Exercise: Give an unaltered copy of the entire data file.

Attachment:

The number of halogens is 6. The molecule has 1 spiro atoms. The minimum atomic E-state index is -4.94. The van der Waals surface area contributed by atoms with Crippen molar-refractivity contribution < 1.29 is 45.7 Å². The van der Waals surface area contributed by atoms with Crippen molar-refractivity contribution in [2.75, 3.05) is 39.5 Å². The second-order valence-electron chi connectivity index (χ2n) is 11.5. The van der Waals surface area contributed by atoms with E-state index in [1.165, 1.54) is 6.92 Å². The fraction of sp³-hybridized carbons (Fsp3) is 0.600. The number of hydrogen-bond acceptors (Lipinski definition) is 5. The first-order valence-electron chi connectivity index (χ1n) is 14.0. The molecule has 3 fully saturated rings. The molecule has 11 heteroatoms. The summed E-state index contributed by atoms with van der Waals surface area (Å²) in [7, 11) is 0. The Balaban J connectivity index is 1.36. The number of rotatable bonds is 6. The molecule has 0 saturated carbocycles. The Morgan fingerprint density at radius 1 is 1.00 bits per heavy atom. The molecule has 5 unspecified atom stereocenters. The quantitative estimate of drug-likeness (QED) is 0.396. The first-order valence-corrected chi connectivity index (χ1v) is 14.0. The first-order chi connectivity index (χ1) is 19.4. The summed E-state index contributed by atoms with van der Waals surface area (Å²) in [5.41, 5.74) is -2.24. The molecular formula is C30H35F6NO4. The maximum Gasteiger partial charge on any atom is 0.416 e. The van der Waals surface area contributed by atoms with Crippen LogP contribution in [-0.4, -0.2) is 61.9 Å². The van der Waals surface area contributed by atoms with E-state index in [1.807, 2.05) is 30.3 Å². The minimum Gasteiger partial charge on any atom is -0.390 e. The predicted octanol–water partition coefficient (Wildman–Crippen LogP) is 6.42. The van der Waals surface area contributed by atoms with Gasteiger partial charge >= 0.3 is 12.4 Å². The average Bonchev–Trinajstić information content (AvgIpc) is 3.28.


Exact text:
The number of halogens is 6. The molecule has 1 spiro atoms. The minimum atomic E-state index is -4.94. The van der Waals surface area contributed by atoms with Crippen molar-refractivity contribution < 1.29 is 45.7 Å². The van der Waals surface area contributed by atoms with Crippen molar-refractivity contribution in [2.75, 3.05) is 39.5 Å². The second-order valence-electron chi connectivity index (χ2n) is 11.5. The van der Waals surface area contributed by atoms with E-state index in [1.165, 1.54) is 6.92 Å². The fraction of sp³-hybridized carbons (Fsp3) is 0.600. The number of hydrogen-bond acceptors (Lipinski definition) is 5. The first-order valence-electron chi connectivity index (χ1n) is 14.0. The molecule has 3 fully saturated rings. The molecule has 11 heteroatoms. The summed E-state index contributed by atoms with van der Waals surface area (Å²) in [7, 11) is 0. The Balaban J connectivity index is 1.36. The number of rotatable bonds is 6. The molecule has 0 saturated carbocycles. The Morgan fingerprint density at radius 1 is 1.00 bits per heavy atom. The molecule has 5 unspecified atom stereocenters. The quantitative estimate of drug-likeness (QED) is 0.396. The first-order valence-corrected chi connectivity index (χ1v) is 14.0. The first-order chi connectivity index (χ1) is 19.4. The summed E-state index contributed by atoms with van der Waals surface area (Å²) in [5.41, 5.74) is -2.24. The molecular formula is C30H35F6NO4. The maximum Gasteiger partial charge on any atom is 0.416 e. The van der Waals surface area contributed by atoms with Crippen LogP contribution in [-0.4, -0.2) is 61.9 Å². The van der Waals surface area contributed by atoms with E-state index in [1.807, 2.05) is 30.3 Å². The minimum Gasteiger partial charge on any atom is -0.390 e. The predicted octanol–water partition coefficient (Wildman–Crippen LogP) is 6.42. The van der Waals surface area contributed by atoms with Gasteiger partial charge >= 0.3 is 12.4 Å². The average Bonchev–Trinajstić information content (AvgIpc) is 3.28.